How to write an essay (hacker-style)

Learning from the neck upwards always has its limitations, I find. Get the body involved and somehow we seem to understand things – and remember them – better.

Getting out of your seat, standing up and performing different actions to explain and embed a variety of writing skills can work wonders, including essay-writing, tackling reading comprehension, mindmapping, story-writing, revising parts of speech and learning how to study and write poems.

In this first in a series of short blogs, I tackle essay-writing. Many children are not short on things to say; what causes them untold problems is how to structure their thoughts – how to begin, where to go to next, how to round it all up and so on. Precious minutes can be lost in English examinations through time spent deliberating how to structure a response to studied literature.

So when it comes to structure, I get the children to ‘dance it out’. For some children I sell it as a rugby hacker, for others it’s a dance or a set of exercises to keep us fit.

Each action accompanies a statement to be shouted out at the same time. I’ve listed them below, with a short rationale for each one.

HOW TO WRITE AN ESSAY

1. Define the terms

Every good essay begins with a definition of terms – an explanation of what the question is asking you to do, in your own words, defining any key words and setting out what your essay is going to address.

Action:

Palms together, out front, in the shape of a book. Open the book (palms out) as if opening a large dictionary.

Shout out: ‘DEFINE THE TERMS!’

 

2. Set the scene

It’s always good to offer a few lines of context here. If writing about a book or a scene, explain the place, time period and so on – any political, social or familial background that is important and any key themes that are relevant to your essay.

Action:

Arms stretched out ahead of you, hands together and then move arms/hands apart as if mimicking a wide, panoramic photograph in front of you.

Say aloud: ‘SET THE SCENE!’

(I always find it’s especially good to emphasise the alliteration here. Set the Scene

 

3. Introduce the characters

Next, say a little about the central characters in the story or scene you are writing about. Introduce the main protagonists, heroes or villains, who are particularly relevant to the central point you have been asked to write about.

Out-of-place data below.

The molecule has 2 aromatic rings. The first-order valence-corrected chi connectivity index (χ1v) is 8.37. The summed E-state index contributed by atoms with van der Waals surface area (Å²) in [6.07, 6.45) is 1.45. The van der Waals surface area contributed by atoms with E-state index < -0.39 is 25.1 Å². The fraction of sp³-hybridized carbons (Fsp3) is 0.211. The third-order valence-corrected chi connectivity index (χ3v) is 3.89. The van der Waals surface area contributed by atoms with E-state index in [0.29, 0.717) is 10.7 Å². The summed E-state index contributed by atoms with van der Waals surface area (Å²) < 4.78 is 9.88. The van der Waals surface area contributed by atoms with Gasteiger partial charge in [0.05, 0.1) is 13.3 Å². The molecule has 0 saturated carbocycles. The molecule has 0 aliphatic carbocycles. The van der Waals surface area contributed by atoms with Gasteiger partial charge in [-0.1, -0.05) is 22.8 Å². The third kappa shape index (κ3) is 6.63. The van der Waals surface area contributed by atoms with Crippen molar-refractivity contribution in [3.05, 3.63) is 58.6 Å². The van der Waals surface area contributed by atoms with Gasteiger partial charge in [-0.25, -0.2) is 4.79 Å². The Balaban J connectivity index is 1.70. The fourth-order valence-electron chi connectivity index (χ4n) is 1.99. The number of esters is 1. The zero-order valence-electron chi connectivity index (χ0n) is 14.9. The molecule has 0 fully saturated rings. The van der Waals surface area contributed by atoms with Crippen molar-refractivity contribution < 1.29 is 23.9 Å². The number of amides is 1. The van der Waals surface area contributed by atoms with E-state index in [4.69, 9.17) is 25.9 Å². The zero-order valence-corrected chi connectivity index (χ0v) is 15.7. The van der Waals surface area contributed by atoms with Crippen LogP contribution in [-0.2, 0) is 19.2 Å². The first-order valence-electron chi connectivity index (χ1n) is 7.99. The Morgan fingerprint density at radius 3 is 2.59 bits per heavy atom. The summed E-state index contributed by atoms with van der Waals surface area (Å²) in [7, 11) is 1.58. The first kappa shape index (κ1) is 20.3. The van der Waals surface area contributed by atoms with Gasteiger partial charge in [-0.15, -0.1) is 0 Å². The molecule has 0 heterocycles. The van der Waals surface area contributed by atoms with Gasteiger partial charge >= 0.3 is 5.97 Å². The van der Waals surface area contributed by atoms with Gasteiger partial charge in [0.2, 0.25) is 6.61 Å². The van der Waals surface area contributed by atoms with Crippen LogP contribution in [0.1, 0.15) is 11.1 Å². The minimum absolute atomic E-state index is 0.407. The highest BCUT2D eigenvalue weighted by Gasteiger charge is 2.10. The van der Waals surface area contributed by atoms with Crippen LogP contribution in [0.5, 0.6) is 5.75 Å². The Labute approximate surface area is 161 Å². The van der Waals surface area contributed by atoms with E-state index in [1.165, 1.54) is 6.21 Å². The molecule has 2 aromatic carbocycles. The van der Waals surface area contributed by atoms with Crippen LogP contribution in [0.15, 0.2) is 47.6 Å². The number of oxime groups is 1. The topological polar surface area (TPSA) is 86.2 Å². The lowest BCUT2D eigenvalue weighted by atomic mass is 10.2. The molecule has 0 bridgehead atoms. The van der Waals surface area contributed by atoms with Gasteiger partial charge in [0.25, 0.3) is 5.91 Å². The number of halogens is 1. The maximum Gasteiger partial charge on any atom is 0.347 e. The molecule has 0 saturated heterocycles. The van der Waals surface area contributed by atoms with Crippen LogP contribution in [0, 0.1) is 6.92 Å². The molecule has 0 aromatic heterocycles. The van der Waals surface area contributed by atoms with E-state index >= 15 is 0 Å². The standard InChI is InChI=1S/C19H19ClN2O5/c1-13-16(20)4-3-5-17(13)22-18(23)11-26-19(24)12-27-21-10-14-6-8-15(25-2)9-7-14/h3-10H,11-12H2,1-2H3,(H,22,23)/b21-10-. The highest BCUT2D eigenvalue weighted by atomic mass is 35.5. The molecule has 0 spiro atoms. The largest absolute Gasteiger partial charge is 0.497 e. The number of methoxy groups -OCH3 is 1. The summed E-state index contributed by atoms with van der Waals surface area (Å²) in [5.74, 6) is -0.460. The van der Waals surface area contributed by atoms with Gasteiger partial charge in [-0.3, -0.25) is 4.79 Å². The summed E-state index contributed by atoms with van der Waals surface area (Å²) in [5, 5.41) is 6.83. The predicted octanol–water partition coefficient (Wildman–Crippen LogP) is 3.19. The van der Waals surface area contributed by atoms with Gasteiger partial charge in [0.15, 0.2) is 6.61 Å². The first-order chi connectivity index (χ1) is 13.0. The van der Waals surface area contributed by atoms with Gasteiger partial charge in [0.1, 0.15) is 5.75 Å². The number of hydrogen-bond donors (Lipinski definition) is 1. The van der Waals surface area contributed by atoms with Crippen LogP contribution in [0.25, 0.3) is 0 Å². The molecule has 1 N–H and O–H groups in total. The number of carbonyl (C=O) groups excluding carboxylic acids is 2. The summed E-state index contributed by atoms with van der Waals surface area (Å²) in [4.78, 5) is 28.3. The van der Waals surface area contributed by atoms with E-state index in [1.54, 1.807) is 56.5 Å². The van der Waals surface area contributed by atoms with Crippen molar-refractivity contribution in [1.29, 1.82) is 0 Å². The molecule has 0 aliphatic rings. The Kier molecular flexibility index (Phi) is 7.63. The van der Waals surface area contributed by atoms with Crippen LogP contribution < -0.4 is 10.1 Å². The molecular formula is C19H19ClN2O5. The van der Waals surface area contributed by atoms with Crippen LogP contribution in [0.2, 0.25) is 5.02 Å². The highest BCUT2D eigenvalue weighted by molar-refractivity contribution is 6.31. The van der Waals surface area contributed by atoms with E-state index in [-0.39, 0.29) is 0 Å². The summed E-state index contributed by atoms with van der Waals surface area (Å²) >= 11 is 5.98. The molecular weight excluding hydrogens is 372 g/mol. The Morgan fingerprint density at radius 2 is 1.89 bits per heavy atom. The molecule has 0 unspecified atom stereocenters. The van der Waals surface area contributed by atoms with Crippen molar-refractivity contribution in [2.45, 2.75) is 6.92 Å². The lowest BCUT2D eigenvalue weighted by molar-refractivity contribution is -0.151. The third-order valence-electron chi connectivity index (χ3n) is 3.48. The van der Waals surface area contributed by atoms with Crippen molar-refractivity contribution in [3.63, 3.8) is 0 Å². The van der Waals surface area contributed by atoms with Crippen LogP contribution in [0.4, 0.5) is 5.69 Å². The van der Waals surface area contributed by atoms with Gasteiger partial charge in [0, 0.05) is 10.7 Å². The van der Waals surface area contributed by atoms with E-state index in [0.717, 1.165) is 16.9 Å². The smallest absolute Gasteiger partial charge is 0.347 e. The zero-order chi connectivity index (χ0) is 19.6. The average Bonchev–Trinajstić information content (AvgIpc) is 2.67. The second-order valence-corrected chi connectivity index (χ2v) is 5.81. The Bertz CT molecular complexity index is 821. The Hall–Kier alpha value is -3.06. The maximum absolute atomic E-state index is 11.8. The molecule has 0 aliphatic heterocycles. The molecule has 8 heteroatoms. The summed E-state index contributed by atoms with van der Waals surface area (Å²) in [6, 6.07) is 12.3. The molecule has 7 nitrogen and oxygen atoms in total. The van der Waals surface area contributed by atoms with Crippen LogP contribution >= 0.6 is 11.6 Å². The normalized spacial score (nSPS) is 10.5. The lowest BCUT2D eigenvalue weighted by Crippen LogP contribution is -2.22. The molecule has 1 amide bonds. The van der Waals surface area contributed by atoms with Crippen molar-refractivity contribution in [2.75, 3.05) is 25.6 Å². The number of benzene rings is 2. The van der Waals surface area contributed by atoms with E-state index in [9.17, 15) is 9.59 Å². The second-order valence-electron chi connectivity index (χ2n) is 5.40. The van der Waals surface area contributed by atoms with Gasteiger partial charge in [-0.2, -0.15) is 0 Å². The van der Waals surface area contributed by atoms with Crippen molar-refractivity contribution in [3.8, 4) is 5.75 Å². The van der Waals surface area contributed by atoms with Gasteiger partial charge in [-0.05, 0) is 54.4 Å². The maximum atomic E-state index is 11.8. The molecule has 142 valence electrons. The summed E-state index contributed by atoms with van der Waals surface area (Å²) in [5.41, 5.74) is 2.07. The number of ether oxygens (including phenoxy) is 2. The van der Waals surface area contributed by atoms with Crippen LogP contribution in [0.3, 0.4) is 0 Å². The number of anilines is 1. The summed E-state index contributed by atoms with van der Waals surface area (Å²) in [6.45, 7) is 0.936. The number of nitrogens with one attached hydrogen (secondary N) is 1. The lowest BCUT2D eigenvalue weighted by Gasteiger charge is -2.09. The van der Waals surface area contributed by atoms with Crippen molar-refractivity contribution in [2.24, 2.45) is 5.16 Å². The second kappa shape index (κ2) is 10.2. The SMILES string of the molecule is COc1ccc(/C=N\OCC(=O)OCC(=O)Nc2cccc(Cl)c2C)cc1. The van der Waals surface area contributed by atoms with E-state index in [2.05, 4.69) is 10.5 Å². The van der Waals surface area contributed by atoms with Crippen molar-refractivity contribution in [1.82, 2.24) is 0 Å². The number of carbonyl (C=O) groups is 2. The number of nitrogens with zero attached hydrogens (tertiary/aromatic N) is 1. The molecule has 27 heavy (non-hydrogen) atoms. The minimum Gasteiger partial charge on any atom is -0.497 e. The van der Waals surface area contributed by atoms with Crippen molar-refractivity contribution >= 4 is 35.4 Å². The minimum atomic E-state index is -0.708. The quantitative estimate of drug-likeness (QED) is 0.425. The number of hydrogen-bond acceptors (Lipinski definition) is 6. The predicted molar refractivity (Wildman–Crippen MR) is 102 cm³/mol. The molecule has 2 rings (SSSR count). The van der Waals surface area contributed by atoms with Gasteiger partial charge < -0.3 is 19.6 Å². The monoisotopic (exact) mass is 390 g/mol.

Action:

Right arm out stretched, turn to the side, as if introducing an imaginary person you’ve just arrived at a party with.

Say aloud: ‘INTRODUCE THE CHARACTERS!’

 

4. Three main points

It’s the magic three here, like every good essay or speech, try to make three main points. Any less is too few, and any more can be unwieldy and prevent you from exploring each one in any depth (particularly if you’re writing against the clock).

Action:

One fist out, second fist below it, then move the first fist and place it below the second fist – creating the three lights on a traffic light.  

Say aloud: ‘THREE MAIN POINTS!’

(Move each fist as you say each of the three words above).

 

5. Give evidence

Every good essay needs evidence from the text to support your views and observations. To be exact, you really need point/evidence, point/evidence, point/evidence. But performing each action like this (with ‘three main points’ followed by ‘give evidence’ will ensure you remember to include both elements in your essay).

 Action:

You are in a court room, giving evidence under oath. So, right arm extended, palm up.

Say aloud: ‘GIVE EVIDENCE!’

 

6. Round it all up

You need to write a conclusion to your essay, in which you return to the opening question and make sure you answer it directly. Effectively, you need to round it all up for the reader.

Action:

Index finger extended on each hand, arms out and together so fingers meet. Both hands then work down each half of the circle, meeting together again at the bottom.

Say aloud: ‘ROUND IT ALL UP!’

 

Now that you have learned each step, it’s time to put it all together as one dance/rugby hacker…

DEFINE THE TERMS

SET THE SCENE

INTRODUCE THE CHARACTERS

THREE MAIN POINTS

GIVE EVIDENCE

ROUND IT ALL UP

Over the years, I have seen countless children sat at little tables in large examination rooms, silently performing these actions in miniature, in order to remind themselves of the ingredients and structure of a good essay. They won’t get stuck again.

It works. They never forget it. Never.

Next blog – How to tackle reading comprehension.

 

 

 

 

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